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What Do Older People Do When Sitting and Why? Implications for Decreasing Sedentary Behavior

Research output: Contribution to journalArticle

Original languageEnglish
Article numbergny020
Pages (from-to)1-12
Number of pages12
JournalThe Gerontologist
Early online date15 May 2018
DOIs
Publication statusE-pub ahead of print - 15 May 2018

Abstract

Background and Objectives: Sitting less can reduce older adults' risk of ill health and disability. Effective sedentary behavior interventions require greater understanding of what older adults do when sitting (and not sitting), and why. This study compares the types, context, and role of sitting activities in the daily lives of older men and women who sit more or less than average.

Research Design and Methods: Semistructured interviews with 44 older men and women of different ages, socioeconomic status, and objectively measured sedentary behavior were analyzed using social practice theory to explore the multifactorial, inter-relational influences on their sedentary behavior. Thematic frameworks facilitated between-group comparisons.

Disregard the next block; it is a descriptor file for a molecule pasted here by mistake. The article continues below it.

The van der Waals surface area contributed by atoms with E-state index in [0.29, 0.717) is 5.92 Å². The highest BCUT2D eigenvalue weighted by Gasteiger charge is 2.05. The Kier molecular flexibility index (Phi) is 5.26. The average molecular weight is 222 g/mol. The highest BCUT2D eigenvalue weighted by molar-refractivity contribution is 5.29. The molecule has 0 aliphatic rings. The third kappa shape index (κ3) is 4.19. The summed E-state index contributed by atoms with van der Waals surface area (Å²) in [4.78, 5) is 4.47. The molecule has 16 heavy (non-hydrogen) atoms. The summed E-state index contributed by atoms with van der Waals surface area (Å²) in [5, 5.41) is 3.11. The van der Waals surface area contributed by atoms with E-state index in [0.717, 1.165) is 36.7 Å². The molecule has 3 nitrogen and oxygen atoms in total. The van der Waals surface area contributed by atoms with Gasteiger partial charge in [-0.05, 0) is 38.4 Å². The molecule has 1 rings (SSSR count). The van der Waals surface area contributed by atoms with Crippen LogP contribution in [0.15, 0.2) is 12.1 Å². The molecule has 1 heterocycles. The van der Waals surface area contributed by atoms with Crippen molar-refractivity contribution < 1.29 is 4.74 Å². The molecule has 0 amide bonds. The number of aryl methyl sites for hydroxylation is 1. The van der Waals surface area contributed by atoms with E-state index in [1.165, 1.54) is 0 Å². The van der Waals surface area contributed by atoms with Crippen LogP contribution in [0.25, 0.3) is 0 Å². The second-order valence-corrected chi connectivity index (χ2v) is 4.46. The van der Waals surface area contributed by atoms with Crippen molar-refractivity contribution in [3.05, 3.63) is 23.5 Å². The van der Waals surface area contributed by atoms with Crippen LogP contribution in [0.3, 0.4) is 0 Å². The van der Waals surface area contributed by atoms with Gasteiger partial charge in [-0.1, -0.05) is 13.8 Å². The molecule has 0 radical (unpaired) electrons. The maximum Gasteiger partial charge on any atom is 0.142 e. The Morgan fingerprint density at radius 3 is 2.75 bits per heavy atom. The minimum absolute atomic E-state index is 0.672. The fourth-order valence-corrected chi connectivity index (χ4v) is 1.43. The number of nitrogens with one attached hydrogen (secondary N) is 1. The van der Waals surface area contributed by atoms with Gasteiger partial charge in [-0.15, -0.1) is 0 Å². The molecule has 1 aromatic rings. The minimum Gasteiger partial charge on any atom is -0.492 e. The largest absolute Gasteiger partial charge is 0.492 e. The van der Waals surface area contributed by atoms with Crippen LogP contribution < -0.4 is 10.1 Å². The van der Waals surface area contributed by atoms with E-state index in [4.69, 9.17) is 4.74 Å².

Results: Older adults described many different leisure time, household, transport, and occupational sitting and non-sitting activities. Leisure-time sitting in the home (e.g., watching TV) was most common, but many non-sitting activities, including "pottering" doing household chores, also took place at home. Other people and access to leisure facilities were associated with lower sedentary behavior. The distinction between being busy/not busy was more important to most participants than sitting/not sitting, and informed their judgments about high-value "purposeful" (social, cognitively active, restorative) sitting and low-value "passive" sitting. Declining physical function contributed to temporal sitting patterns that did not vary much from day-to-day.

Discussion and Implications: Sitting is associated with cognitive, social, and/or restorative benefits, embedded within older adults' daily routines, and therefore difficult to change. Useful strategies include supporting older adults to engage with other people and local facilities outside the home, and break up periods of passive sitting at home.

    Research areas

  • qualitative, social practice model, ecological model, intervention, experiences

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